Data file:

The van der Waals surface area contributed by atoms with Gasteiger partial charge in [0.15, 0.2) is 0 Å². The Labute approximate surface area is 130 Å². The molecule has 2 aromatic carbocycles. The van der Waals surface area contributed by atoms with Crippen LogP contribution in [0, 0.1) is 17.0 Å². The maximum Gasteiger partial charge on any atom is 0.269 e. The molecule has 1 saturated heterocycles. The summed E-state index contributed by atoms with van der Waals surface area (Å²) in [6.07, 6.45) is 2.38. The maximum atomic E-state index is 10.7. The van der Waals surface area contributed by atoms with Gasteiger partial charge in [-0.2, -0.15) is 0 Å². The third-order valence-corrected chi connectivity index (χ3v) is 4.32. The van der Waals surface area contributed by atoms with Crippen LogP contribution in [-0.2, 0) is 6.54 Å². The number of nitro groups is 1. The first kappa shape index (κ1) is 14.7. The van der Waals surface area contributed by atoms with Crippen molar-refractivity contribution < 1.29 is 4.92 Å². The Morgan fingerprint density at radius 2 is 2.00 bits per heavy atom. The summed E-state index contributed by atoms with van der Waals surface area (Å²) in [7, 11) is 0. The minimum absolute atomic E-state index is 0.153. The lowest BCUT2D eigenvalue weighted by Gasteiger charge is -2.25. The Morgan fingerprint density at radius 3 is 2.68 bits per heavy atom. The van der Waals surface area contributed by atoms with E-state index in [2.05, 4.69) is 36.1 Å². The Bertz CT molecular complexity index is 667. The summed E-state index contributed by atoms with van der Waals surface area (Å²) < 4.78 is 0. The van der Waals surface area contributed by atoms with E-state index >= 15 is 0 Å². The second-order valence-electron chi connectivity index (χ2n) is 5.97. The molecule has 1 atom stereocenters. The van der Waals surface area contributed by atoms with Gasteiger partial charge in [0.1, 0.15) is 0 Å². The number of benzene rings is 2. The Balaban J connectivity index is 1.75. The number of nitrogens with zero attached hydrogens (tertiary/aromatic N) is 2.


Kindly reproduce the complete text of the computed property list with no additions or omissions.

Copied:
The van der Waals surface area contributed by atoms with Gasteiger partial charge in [0.15, 0.2) is 0 Å². The Labute approximate surface area is 130 Å². The molecule has 2 aromatic carbocycles. The van der Waals surface area contributed by atoms with Crippen LogP contribution in [0, 0.1) is 17.0 Å². The maximum Gasteiger partial charge on any atom is 0.269 e. The molecule has 1 saturated heterocycles. The summed E-state index contributed by atoms with van der Waals surface area (Å²) in [6.07, 6.45) is 2.38. The maximum atomic E-state index is 10.7. The van der Waals surface area contributed by atoms with Gasteiger partial charge in [-0.2, -0.15) is 0 Å². The third-order valence-corrected chi connectivity index (χ3v) is 4.32. The van der Waals surface area contributed by atoms with Crippen LogP contribution in [-0.2, 0) is 6.54 Å². The number of nitro groups is 1. The first kappa shape index (κ1) is 14.7. The van der Waals surface area contributed by atoms with Crippen molar-refractivity contribution < 1.29 is 4.92 Å². The Morgan fingerprint density at radius 2 is 2.00 bits per heavy atom. The summed E-state index contributed by atoms with van der Waals surface area (Å²) in [7, 11) is 0. The minimum absolute atomic E-state index is 0.153. The lowest BCUT2D eigenvalue weighted by Gasteiger charge is -2.25. The Morgan fingerprint density at radius 3 is 2.68 bits per heavy atom. The van der Waals surface area contributed by atoms with E-state index in [2.05, 4.69) is 36.1 Å². The Bertz CT molecular complexity index is 667. The summed E-state index contributed by atoms with van der Waals surface area (Å²) < 4.78 is 0. The van der Waals surface area contributed by atoms with E-state index >= 15 is 0 Å². The second-order valence-electron chi connectivity index (χ2n) is 5.97. The molecule has 1 atom stereocenters. The van der Waals surface area contributed by atoms with Gasteiger partial charge in [0.1, 0.15) is 0 Å². The number of benzene rings is 2. The Balaban J connectivity index is 1.75. The number of nitrogens with zero attached hydrogens (tertiary/aromatic N) is 2.